Chip Ridgway, MD
The last of the lasts is drawing near. Last Tuesday I attended my last University of Colorado Health Board meeting, impressed at the progress this system has made in a lot of areas. Wednesday evening I stopped by the Medical Student Council to wish them well and then this past weekend, I packed a lot of boxes to clear the way for John Reilly, Jr., MD, who is at his first Association of American Medical Colleges Council of Deans meeting in San Diego this weekend. He will close on his first home here in Denver today. Tonight, I will attend my last Anschutz space committee meeting and my last Medical Alumni Board meeting. Tomorrow I have several meetings to try to tie up some remaining issues it would be good for me to resolve before John gets here. And after a brief stop on the north side of our floor in Building 500 to turn in my parking hangtag and to trade in my purple-tinged “executive” University ID card for a yellow “faculty” card, as they often say on the floor of the House, “the time of the gentleman has expired.” I have a few additional personal thoughts at the end of this note.
This year marks a special milestone for our campus’ nurse practitioner (NP) program, which has its roots at the School of Medicine. Five decades ago, in 1965, Henry Silver, MD, from the School of Medicine, and Loretta Ford, PhD, RN, from the School of Nursing, joined together to pioneer the world’s first nurse practitioner education program at the university with a $7,000 grant from the School of Medicine. Our first graduate, Susan Stearly, became the first nurse practitioner in the United States and by 1973, more than 65 NP programs were up and running across the country. What began as a certificate program at our university has helped change modern health care and has evolved into a highly demanding program of six-plus years of academic and clinical preparation followed by national board certification. Today, there more than 192,000 credentialed nurse practitioners nationwide. Mark your calendars to join in the commemoration of this historic occasion at the 50th Anniversary Gala, on Oct. 2, 2015, to celebrate the accomplishments of this program and to honor Loretta and Henry for their vision and partnership in creating the innovative and fast-growing nurse practitioner occupation.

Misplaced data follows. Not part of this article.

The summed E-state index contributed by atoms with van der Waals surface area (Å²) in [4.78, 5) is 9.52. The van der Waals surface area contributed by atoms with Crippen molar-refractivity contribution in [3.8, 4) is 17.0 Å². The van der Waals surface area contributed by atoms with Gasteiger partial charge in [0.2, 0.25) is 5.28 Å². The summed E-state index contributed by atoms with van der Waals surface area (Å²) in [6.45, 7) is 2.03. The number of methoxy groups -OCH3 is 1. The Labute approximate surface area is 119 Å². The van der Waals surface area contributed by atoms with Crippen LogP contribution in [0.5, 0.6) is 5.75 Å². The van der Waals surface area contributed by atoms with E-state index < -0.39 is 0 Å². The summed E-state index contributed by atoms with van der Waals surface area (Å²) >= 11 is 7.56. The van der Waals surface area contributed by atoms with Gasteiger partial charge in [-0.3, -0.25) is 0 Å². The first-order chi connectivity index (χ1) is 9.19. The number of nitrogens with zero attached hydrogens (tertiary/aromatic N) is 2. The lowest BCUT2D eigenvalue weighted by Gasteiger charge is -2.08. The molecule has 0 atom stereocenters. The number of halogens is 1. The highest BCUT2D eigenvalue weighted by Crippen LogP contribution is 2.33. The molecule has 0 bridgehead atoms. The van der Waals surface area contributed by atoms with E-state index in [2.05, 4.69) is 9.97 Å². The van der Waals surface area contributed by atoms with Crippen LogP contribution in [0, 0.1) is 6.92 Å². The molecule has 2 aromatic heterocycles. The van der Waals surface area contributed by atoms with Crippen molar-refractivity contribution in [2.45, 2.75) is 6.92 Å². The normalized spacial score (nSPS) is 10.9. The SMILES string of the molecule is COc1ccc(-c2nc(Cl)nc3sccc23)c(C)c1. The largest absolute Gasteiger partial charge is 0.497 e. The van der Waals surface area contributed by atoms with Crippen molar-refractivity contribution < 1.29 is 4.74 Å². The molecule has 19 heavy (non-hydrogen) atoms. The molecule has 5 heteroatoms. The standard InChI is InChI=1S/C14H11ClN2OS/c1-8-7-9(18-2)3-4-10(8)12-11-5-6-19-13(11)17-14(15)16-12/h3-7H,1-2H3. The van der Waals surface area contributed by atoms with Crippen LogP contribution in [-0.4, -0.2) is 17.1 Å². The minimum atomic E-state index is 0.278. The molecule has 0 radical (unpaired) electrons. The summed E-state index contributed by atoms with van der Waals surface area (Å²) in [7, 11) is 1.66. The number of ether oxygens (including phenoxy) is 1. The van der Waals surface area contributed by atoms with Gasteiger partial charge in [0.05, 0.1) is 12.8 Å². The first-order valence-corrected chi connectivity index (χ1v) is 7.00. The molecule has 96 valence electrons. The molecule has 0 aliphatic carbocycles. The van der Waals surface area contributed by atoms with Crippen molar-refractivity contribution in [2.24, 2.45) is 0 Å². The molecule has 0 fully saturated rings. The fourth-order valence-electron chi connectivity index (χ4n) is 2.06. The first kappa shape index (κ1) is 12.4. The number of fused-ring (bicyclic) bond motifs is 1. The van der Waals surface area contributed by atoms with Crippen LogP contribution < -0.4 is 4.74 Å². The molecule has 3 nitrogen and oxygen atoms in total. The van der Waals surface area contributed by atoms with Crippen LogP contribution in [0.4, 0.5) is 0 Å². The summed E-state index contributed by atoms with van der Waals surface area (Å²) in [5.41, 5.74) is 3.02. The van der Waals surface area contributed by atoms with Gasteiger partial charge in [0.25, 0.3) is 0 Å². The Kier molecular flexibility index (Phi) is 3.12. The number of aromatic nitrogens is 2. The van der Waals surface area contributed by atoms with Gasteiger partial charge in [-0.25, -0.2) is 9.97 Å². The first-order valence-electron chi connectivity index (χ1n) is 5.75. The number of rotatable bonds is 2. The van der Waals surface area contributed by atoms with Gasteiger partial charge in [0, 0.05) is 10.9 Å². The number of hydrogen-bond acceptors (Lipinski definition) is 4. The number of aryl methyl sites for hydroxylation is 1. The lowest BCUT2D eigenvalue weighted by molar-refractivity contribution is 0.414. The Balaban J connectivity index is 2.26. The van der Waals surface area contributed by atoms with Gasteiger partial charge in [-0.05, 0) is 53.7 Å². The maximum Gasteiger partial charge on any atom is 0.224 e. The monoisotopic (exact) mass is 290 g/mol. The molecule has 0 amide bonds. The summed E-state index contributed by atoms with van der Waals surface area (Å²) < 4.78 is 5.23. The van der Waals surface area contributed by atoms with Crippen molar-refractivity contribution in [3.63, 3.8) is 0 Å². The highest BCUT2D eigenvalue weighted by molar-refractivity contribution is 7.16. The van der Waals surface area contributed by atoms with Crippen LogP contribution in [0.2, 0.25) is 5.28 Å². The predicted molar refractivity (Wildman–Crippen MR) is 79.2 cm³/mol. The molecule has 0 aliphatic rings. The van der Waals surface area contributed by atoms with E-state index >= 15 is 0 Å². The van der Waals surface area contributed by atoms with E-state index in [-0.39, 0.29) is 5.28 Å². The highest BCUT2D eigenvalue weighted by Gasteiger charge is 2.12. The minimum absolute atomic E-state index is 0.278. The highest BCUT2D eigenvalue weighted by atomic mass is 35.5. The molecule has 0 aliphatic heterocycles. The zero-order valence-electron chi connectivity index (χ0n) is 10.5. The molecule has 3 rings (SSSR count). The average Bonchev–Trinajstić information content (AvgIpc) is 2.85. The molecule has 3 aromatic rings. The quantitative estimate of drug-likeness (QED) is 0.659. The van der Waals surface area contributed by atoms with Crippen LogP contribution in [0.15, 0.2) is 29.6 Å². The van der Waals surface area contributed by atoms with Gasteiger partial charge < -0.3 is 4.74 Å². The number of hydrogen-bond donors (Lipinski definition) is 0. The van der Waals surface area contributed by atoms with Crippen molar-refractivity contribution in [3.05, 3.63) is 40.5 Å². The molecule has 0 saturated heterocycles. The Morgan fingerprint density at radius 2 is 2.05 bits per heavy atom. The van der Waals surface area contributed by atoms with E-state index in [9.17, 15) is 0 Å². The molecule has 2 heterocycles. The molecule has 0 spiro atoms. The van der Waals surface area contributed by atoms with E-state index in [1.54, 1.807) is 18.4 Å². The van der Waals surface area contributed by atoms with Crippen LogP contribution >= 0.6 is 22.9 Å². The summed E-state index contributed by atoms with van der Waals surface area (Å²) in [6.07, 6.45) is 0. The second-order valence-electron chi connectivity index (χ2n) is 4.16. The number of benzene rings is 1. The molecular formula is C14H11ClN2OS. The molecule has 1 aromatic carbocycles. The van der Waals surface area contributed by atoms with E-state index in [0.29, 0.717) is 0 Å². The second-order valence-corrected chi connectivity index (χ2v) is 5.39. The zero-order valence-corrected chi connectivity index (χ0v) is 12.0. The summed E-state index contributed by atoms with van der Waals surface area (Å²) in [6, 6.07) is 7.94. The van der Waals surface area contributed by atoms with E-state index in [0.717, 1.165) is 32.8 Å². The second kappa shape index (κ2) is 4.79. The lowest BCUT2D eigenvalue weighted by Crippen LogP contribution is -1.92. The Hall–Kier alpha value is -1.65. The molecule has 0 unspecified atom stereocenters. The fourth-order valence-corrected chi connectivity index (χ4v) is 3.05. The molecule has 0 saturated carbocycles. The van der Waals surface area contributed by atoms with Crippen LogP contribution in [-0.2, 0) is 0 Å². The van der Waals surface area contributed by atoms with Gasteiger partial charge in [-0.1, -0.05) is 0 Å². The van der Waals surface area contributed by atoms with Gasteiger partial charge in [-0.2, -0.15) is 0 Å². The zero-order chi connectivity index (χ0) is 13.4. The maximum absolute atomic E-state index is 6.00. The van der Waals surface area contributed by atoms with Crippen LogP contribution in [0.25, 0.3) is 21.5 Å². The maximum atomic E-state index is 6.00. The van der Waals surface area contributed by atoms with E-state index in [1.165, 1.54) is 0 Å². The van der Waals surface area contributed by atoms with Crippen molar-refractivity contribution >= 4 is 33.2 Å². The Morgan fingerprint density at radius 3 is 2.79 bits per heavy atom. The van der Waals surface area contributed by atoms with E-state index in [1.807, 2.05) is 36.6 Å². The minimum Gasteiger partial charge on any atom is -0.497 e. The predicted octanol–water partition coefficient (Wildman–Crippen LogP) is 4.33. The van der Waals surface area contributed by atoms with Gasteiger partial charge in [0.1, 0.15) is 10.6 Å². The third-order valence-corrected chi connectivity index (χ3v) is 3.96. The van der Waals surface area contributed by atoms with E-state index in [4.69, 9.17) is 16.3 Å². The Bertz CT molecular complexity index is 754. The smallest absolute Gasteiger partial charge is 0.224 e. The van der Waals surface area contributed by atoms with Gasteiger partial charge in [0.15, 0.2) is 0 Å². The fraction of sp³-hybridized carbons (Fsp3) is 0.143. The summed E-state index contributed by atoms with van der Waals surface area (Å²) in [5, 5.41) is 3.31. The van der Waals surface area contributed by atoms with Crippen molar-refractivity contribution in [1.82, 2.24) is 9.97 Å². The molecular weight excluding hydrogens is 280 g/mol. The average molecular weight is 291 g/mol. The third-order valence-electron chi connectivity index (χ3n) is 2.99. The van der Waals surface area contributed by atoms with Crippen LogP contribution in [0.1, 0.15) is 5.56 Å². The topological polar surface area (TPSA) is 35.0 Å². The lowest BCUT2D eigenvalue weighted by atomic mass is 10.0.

Diane Gates Wallach has been selected by the University of Colorado Board of Regents to receive an honorary degree. She has been a tireless and committed leader for our campus, particularly for the Charles C. Gates Center for Regenerative Medicine and Stem Cell Biology and for Children’s Hospital Colorado. As a member of the Children’s board, Diane helped raise funds for the hospital’s construction and oversaw its move to campus. As a trustee of the Gates Frontiers Fund, she facilitated a $6.5 million gift enabling the university to recruit Dennis Roop, PhD, professor of dermatology and director of the Gates Center, to establish a program, now the center, that bears her late father’s name, Charles C. Gates. We are very pleased Diane will be receiving this well-deserved honor.